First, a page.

But I’m getting ahead of myself just a bit. Those are great possibilities, however, we must first deal with what we have in front of us right now.
Thankfully, after a very slow sales year in most sectors of the industry, we are now once again able to register a pulse. I’m hearing retail inventories are loosening somewhat, and likewise, the heavy inventory levels at distribution — prompted in anticipation of a different election result — are finally starting to dwindle.
This leads me to one of the most pressing considerations for the two-step distribution channel today: How does distribution fit into today’s evolving shooting sports marketplace? And, equally important: How will two-step distributors deal with an ever-growing encroachment on their sales model by places like the online behemoth, Amazon?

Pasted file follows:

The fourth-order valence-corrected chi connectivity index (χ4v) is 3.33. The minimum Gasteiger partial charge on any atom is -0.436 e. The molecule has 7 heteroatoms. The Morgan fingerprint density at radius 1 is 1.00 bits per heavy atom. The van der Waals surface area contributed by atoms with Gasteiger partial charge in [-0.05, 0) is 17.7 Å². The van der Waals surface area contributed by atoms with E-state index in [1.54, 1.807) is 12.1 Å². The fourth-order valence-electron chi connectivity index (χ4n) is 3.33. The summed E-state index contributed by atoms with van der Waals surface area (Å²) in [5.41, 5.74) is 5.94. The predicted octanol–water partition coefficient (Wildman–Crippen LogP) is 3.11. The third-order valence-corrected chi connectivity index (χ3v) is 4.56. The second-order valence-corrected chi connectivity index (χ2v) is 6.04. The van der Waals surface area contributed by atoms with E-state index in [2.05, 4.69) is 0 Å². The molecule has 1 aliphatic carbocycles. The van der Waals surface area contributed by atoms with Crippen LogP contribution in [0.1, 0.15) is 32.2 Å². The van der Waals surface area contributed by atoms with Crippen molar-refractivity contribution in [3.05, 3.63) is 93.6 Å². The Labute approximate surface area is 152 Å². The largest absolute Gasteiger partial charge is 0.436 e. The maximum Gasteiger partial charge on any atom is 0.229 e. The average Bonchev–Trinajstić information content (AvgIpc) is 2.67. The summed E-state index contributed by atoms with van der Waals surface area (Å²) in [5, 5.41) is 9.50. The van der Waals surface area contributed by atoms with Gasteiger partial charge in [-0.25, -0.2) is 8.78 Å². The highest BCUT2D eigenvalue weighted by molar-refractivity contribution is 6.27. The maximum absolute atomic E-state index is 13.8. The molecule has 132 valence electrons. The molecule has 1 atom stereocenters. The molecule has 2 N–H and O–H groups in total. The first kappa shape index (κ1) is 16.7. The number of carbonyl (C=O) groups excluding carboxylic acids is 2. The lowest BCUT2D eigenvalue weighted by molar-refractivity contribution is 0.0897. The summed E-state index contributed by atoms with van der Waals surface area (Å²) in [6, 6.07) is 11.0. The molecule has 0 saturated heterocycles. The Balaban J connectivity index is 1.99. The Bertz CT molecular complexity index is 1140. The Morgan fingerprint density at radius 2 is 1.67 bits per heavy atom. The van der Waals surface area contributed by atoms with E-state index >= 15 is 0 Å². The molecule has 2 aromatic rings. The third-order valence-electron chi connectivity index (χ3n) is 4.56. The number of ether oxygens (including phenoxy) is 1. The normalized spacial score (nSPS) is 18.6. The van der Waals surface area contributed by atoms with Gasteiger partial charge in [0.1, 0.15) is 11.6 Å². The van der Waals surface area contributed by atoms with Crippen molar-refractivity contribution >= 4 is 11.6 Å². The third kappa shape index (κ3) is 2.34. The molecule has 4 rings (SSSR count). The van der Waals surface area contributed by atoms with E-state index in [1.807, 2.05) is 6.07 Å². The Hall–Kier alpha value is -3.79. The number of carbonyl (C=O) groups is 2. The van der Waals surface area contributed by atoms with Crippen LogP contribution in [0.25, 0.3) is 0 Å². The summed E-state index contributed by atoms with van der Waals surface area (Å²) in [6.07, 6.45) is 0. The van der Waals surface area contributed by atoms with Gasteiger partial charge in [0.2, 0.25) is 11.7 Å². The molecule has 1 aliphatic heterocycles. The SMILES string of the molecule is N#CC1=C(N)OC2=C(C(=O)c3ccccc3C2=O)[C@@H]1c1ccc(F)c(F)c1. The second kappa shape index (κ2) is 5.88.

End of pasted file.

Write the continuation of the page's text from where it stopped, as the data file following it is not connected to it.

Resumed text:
A Friend Or Foe?
Earlier this year I was in Washington, D.C., for an event put on by the National Association of Wholesale-Distributors (NAW). An executive from Amazon was surprisingly one of the featured speakers. The theme of the talk was: “Amazon — Friend or Foe?”
The Amazon executive’s presentation was fascinating as he tried to make the case to the audience wholesale distribution and Amazon can work hand in hand — be partners, ostensibly. He was not persuasive. At the end of the presentation, the moderator asked the room of about 300 wholesale executives, “So, how many of you think Amazon is a friend?” Not one hand in the place went up. Not one.